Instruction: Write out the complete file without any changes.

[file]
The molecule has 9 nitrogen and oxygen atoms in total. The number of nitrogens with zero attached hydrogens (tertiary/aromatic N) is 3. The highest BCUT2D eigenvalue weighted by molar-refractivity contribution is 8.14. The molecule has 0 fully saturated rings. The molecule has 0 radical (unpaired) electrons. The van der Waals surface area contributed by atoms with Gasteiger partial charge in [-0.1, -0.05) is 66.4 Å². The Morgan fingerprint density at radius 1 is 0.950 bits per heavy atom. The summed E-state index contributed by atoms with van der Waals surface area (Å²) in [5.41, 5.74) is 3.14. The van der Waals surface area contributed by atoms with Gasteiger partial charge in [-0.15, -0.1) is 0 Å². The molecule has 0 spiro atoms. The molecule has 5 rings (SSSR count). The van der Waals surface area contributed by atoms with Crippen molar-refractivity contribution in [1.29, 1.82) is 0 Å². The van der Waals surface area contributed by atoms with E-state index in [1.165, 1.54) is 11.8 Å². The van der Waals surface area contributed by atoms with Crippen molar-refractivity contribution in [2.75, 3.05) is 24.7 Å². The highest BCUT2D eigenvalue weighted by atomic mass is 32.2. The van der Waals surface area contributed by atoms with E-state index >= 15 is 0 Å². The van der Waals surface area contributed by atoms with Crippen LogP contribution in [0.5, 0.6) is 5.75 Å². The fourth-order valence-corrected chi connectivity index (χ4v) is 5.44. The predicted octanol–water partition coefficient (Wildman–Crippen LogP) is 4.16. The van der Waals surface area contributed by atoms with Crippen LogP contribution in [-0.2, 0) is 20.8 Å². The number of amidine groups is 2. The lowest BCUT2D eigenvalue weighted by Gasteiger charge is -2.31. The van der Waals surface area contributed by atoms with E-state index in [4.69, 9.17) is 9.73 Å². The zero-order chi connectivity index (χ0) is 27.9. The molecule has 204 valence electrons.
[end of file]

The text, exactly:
The molecule has 9 nitrogen and oxygen atoms in total. The number of nitrogens with zero attached hydrogens (tertiary/aromatic N) is 3. The highest BCUT2D eigenvalue weighted by molar-refractivity contribution is 8.14. The molecule has 0 fully saturated rings. The molecule has 0 radical (unpaired) electrons. The van der Waals surface area contributed by atoms with Gasteiger partial charge in [-0.1, -0.05) is 66.4 Å². The Morgan fingerprint density at radius 1 is 0.950 bits per heavy atom. The summed E-state index contributed by atoms with van der Waals surface area (Å²) in [5.41, 5.74) is 3.14. The van der Waals surface area contributed by atoms with Gasteiger partial charge in [-0.15, -0.1) is 0 Å². The molecule has 0 spiro atoms. The molecule has 5 rings (SSSR count). The van der Waals surface area contributed by atoms with Crippen molar-refractivity contribution in [1.29, 1.82) is 0 Å². The van der Waals surface area contributed by atoms with E-state index in [1.165, 1.54) is 11.8 Å². The van der Waals surface area contributed by atoms with Crippen molar-refractivity contribution in [2.75, 3.05) is 24.7 Å². The highest BCUT2D eigenvalue weighted by atomic mass is 32.2. The van der Waals surface area contributed by atoms with E-state index >= 15 is 0 Å². The van der Waals surface area contributed by atoms with Crippen LogP contribution in [0.5, 0.6) is 5.75 Å². The fourth-order valence-corrected chi connectivity index (χ4v) is 5.44. The predicted octanol–water partition coefficient (Wildman–Crippen LogP) is 4.16. The van der Waals surface area contributed by atoms with Crippen LogP contribution in [-0.2, 0) is 20.8 Å². The number of amidine groups is 2. The lowest BCUT2D eigenvalue weighted by Gasteiger charge is -2.31. The van der Waals surface area contributed by atoms with E-state index in [4.69, 9.17) is 9.73 Å². The zero-order chi connectivity index (χ0) is 27.9. The molecule has 204 valence electrons.